Figures in this Article

Cerebrovascular pathology is often a comorbidity of Alzheimer’s disease (AD).1 In patients, 60 to 90% of AD cases are associated with ischemic vascular disease and 90% of cases show amyloid-β deposition in the vessels.2 Blood vessels become less pliable early in the process of AD, and this lack of vessel reactivity has been detected with transcranial Doppler,35 fMRI,6,7 PET,8 and SPECT (9) techniques. The reduced vascular reactivity is also seen in mouse models genetically modified to overexpress amyloid-β pathology,10 and these mice are rescued from pathology and memory impairment when treated with anti-hypertensive drugs11 or Viagra (regulates nitric oxide pathway).12 A proposed hypothesis of AD pathogenesis is that reduced oxygen delivery to the brain leads to hypoxic stress in neurons, causing further amyloid-β production13,14 and vessel damage.1 However, it is unknown (1) when the brain becomes hypoxic, (2) how hypoxic the brain becomes, and (3) the role of vessel constriction versus vessel loss in AD-related hypoxia.

Diffuse optical imaging (DOI)15 quantitatively measures the tissue concentration of oxy- and deoxy-hemoglobin, making it well-suited for studies of brain hemodynamics. We recently described intrinsic optical and hemodynamic contrast between 20-month-old triple-transgenic APP/tau/presenilin 1 (3xTg-AD) mice and age-matched controls in vivo using spatial frequency domain imaging (SFDI), a noncontact, camera-based DOI technique.16 SFDI employs a model of light transport to solve for tissue absorption (μa) and reduced scattering (μs) coefficients on a pixel-by-pixel basis.17 Oxy- and deoxy-hemoglobin concentrations were derived from the μa spectra (650 to 970 nm) using the Beer-Lambert law. Compared to age-matched controls, the 3xTg-AD mice had 16 and 21% lower total and oxy-hemoglobin concentrations. A dynamic hyperoxia inhalation challenge also revealed half the functional response found in controls.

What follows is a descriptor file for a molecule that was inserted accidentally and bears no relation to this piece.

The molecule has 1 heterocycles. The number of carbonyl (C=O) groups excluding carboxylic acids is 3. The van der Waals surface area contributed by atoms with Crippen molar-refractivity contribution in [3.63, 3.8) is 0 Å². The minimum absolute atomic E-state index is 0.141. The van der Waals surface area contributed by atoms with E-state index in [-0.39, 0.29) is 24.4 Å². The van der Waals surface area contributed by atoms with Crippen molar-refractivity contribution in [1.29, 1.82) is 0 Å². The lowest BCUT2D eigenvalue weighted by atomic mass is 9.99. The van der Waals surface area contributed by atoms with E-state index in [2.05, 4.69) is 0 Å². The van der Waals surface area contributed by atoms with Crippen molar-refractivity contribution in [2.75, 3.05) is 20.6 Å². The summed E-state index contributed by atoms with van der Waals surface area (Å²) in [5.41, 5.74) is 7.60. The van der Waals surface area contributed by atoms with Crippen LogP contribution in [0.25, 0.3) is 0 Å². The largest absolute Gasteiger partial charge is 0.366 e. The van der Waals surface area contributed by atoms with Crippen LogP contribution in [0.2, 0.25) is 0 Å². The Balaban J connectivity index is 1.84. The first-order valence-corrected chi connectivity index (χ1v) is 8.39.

In this study, we utilized SFDI to characterize how and when this hypoxic state arises in the 3xTg-AD mouse model compared to age-matched controls. Doppler optical coherence tomography (dOCT) was also used to detect cortical vascular volume in vivo in some 20-month-old animals. After imaging, the mice were sacrificed and vessel density was counted using confocal microscopy, and brain protein levels of amyloid-β, endothelial nitric oxide synthase (eNOS), neuronal nitric oxide synthase (nNOS), and vascular endothelial growth factor (VEGF) were measured. We assumed the toxic effects of amyloid-β on the brain vasculature are global, allowing comparison between the various sampling depths and volumes of the multiple imaging modalities used. This multimodal optical imaging approach allowed us to show that brain hypoxia occurs as early as eight months in the 3xTg-AD brain; vessel constriction and vessel loss both contribute to reduced blood perfusion, and the normal vasodilatory and angiogenic effects of eNOS and VEGF, respectively, may be blocked by amyloid-β.

Animal Model

All mice used were bred and obtained from the LaFerla laboratory at University of California, Irvine. 3xTg-AD mice were studied at three months (n=9), eight months (n=6), and 20 months of age (n=5) to coincide with naïve, moderate, and advanced plaque and tangle pathology, respectively. Age-matched C57 BL/6-129svj mice (three months: n=6; eight months: n=6; 20 months: n=9) were used to control for changes due to normal aging. All procedures were performed in accordance with the regulations of the Institutional Animal Care and Use Committee of the University of California, Irvine (protocol no. 2010-2934).

Imaging windows were created under gas mask isoflurane anesthesia (2% maintenance in 21% oxygen balanced by nitrogen) by removing the skin from bregma anteriorly to lambda posteriorly and bilaterally to the temporalis muscle attachments. The mouse skull, 200- to 500-μm thick, was left intact to reduce trauma artifact from removing or thinning it. This approach has been used widely in intrinsic signal imaging of mouse brain.18 During the initial surgery and for the imaging session, the mouse was kept at 37°C by a thermister-controlled heating pad (CWE Inc., Ardmore, Pennsylvania). The mouse’s head was secured in a stereotactic frame (Stoelting Co, Wood Dale, Illinois) to prevent motion and a thin layer of mineral oil was applied onto the cranium to reduce skull drying.19,20 Following surgery, isoflurane was turned down to 1% maintenance. Excess gases were scavenged via a f/air adsorber unit (A.M. Bickford Inc., Wales Center, New York) and gas flow was maintained at 1L/min.